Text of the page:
Training outside forces you to figure out how you will carry these items on race day. Plus, you never know what the weather will be come race day. Doing the bulk of your training runs outside forces you to face rain, wind, snow, sunshine and anything else that Mother Nature can throw your way.
Perks of a Treadmill
There are many perks of running on a treadmill, so don’t let your friends discount them. No matter what the weather, your treadmill is always safe, dry and not slippery. This makes it a great option for many people.
If you have small children at home and no one to watch them, a treadmill can make it possible for you to run while the little ones nap or play. This can be true of other home obligations also.
People who run very early in the morning or late at night sometimes feel safer running on a treadmill than putting on safety gear and venturing outside. A treadmill is a great option for people who find themselves in a strange city traveling on business. Sure, exploring on foot is fun and exciting, but not everyone is that brave. If you are on vacation or a work trip, the hotel gym’s treadmill might be the option you are searching for.
While some people find a treadmill boring, others keep their brain engaged by reading a book or watching television, which is another advantage. You can’t get that when running outside!
Treadmills also offer a controlled environment. You can dial into a certain pace and just go on autopilot. I personally love my treadmill for spadework. There is no guessing if you are hitting the pace you want to get when on the ‘mill. You just punch the number and force your body to keep up!
Do Most People Run Faster On the Treadmill Or Outside?
When runners are surveyed, very few state that they are faster on a treadmill, but there are certainly some outliers. Most runners say that they don’t manage to hit the same steady pace inside as they do outside. This could be that the treadmill calibration is not entirely “on.”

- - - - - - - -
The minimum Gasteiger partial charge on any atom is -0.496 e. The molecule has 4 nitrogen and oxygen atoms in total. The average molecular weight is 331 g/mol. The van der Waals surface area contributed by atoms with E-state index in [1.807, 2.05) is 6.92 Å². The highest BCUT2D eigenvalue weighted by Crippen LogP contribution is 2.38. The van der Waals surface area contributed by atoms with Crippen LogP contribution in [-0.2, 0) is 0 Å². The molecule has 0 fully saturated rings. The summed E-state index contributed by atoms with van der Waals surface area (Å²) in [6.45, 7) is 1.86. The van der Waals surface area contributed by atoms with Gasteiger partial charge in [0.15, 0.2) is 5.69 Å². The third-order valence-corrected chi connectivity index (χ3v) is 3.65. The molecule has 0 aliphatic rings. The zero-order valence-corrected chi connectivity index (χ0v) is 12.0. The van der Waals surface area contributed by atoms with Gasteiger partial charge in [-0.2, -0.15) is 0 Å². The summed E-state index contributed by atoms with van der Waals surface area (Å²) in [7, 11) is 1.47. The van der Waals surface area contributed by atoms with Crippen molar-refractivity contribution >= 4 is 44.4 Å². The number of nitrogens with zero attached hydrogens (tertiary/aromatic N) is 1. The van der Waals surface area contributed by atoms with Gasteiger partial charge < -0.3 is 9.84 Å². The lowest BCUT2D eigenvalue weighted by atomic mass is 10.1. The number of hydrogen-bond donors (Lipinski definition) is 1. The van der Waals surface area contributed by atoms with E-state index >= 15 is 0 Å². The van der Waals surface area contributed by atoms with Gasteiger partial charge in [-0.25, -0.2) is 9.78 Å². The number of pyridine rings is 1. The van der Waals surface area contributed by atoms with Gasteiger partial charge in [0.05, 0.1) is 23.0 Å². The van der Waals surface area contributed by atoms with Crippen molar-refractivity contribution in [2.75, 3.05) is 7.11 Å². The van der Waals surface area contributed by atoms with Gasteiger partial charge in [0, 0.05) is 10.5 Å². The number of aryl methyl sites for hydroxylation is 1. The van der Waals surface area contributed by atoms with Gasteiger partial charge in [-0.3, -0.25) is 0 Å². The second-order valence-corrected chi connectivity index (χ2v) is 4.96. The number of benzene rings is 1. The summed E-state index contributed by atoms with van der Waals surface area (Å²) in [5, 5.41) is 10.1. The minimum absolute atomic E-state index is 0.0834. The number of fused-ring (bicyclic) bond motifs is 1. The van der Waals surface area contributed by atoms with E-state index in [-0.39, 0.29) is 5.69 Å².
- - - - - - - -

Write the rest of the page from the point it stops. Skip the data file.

Some experts say that you could run the same pace on a treadmill as outside, but that the mental fatigue actually slows you down. In addition, most runners tend to run toward the front of the belt instead of using the whole belt. This often results in a shorter stride length.
Do You Burn More Calories Running Outside or On a Treadmill?
You actually burn more calories running outside. This is for a few reasons. First, you do not have the benefit of the track moving you forward when you are outside. Second, you are not fighting the elements on a treadmill. Sure, you can use your incline selection, but you likely are not fabricating wind.
Also, unless you have a very sophisticated treadmill, you are not replicating gently rolling hills and inclines that you would encounter on an average run. These things have an outside runner burning more calories.
It also expends more calories to run outside in heat, which you won’t get in an air-conditioned gym! The same is true for when you bundle up and run in sub-zero weather. Your body expends calories just by keeping warm.
You Can Love Both!
Although there are people who abhor the treadmill and will try to convince you to ditch it for good, the truth is it does have very clear benefits. For many people, using a treadmill sometimes and running outside sometimes brings balance and convenience to their training.
And if it keeps you running consistently, does it matter where you are running?